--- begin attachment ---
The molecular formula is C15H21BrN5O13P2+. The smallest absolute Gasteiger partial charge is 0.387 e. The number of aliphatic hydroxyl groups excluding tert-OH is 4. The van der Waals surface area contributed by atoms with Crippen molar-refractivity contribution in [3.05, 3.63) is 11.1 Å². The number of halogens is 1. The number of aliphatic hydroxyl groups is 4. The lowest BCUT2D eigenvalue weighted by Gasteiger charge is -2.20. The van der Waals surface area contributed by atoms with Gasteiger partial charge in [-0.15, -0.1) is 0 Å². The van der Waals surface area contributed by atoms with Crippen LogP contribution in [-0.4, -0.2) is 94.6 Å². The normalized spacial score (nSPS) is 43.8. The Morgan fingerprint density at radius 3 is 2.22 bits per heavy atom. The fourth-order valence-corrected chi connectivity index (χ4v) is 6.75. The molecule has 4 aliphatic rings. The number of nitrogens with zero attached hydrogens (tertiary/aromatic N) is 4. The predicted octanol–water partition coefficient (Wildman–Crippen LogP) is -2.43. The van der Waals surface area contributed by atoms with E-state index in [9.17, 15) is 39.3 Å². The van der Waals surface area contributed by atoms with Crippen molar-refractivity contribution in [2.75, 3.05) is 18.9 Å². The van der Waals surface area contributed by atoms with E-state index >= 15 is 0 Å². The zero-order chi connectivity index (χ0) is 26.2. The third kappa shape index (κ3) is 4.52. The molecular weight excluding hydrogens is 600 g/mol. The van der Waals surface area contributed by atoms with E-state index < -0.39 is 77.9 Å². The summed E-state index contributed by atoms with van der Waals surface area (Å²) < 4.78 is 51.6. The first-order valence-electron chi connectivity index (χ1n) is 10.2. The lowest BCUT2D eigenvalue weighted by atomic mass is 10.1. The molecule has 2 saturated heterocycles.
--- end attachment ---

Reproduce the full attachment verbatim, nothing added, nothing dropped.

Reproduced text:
The molecular formula is C15H21BrN5O13P2+. The smallest absolute Gasteiger partial charge is 0.387 e. The number of aliphatic hydroxyl groups excluding tert-OH is 4. The van der Waals surface area contributed by atoms with Crippen molar-refractivity contribution in [3.05, 3.63) is 11.1 Å². The number of halogens is 1. The number of aliphatic hydroxyl groups is 4. The lowest BCUT2D eigenvalue weighted by Gasteiger charge is -2.20. The van der Waals surface area contributed by atoms with Gasteiger partial charge in [-0.15, -0.1) is 0 Å². The van der Waals surface area contributed by atoms with Crippen LogP contribution in [-0.4, -0.2) is 94.6 Å². The normalized spacial score (nSPS) is 43.8. The Morgan fingerprint density at radius 3 is 2.22 bits per heavy atom. The fourth-order valence-corrected chi connectivity index (χ4v) is 6.75. The molecule has 4 aliphatic rings. The number of nitrogens with zero attached hydrogens (tertiary/aromatic N) is 4. The predicted octanol–water partition coefficient (Wildman–Crippen LogP) is -2.43. The van der Waals surface area contributed by atoms with E-state index in [9.17, 15) is 39.3 Å². The van der Waals surface area contributed by atoms with Crippen molar-refractivity contribution in [2.75, 3.05) is 18.9 Å². The van der Waals surface area contributed by atoms with E-state index >= 15 is 0 Å². The zero-order chi connectivity index (χ0) is 26.2. The third kappa shape index (κ3) is 4.52. The molecular weight excluding hydrogens is 600 g/mol. The van der Waals surface area contributed by atoms with E-state index < -0.39 is 77.9 Å². The summed E-state index contributed by atoms with van der Waals surface area (Å²) < 4.78 is 51.6. The first-order valence-electron chi connectivity index (χ1n) is 10.2. The lowest BCUT2D eigenvalue weighted by atomic mass is 10.1. The molecule has 2 saturated heterocycles.